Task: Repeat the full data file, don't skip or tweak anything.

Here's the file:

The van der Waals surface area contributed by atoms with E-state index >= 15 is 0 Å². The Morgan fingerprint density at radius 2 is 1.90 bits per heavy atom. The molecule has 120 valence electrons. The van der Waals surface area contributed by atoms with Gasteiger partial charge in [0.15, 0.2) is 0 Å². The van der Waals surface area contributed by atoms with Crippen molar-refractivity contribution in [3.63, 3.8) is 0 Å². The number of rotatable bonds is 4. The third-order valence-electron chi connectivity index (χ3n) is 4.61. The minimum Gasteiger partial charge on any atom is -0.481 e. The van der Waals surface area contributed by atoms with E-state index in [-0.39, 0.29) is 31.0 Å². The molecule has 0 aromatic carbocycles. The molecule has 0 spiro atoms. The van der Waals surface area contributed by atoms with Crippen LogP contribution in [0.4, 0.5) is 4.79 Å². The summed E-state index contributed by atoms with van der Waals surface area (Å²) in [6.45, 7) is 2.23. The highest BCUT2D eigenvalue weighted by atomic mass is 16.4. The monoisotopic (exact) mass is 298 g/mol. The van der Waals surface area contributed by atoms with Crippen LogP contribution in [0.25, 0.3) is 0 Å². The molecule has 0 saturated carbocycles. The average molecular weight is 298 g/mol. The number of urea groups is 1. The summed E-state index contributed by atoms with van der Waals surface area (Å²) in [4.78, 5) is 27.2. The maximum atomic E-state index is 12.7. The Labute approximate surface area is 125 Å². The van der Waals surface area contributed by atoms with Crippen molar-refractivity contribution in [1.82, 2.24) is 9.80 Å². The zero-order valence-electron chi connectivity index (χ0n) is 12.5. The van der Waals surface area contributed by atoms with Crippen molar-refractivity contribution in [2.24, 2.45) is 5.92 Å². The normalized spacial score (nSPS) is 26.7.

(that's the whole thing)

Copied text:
The van der Waals surface area contributed by atoms with E-state index >= 15 is 0 Å². The Morgan fingerprint density at radius 2 is 1.90 bits per heavy atom. The molecule has 120 valence electrons. The van der Waals surface area contributed by atoms with Gasteiger partial charge in [0.15, 0.2) is 0 Å². The van der Waals surface area contributed by atoms with Crippen molar-refractivity contribution in [3.63, 3.8) is 0 Å². The number of rotatable bonds is 4. The third-order valence-electron chi connectivity index (χ3n) is 4.61. The minimum Gasteiger partial charge on any atom is -0.481 e. The van der Waals surface area contributed by atoms with E-state index in [-0.39, 0.29) is 31.0 Å². The molecule has 0 aromatic carbocycles. The molecule has 0 spiro atoms. The van der Waals surface area contributed by atoms with Crippen LogP contribution in [0.4, 0.5) is 4.79 Å². The summed E-state index contributed by atoms with van der Waals surface area (Å²) in [6.45, 7) is 2.23. The highest BCUT2D eigenvalue weighted by atomic mass is 16.4. The monoisotopic (exact) mass is 298 g/mol. The van der Waals surface area contributed by atoms with Crippen LogP contribution in [0.25, 0.3) is 0 Å². The molecule has 0 saturated carbocycles. The average molecular weight is 298 g/mol. The number of urea groups is 1. The summed E-state index contributed by atoms with van der Waals surface area (Å²) in [4.78, 5) is 27.2. The maximum atomic E-state index is 12.7. The Labute approximate surface area is 125 Å². The van der Waals surface area contributed by atoms with Crippen molar-refractivity contribution in [1.82, 2.24) is 9.80 Å². The zero-order valence-electron chi connectivity index (χ0n) is 12.5. The van der Waals surface area contributed by atoms with Crippen molar-refractivity contribution in [2.24, 2.45) is 5.92 Å². The normalized spacial score (nSPS) is 26.7.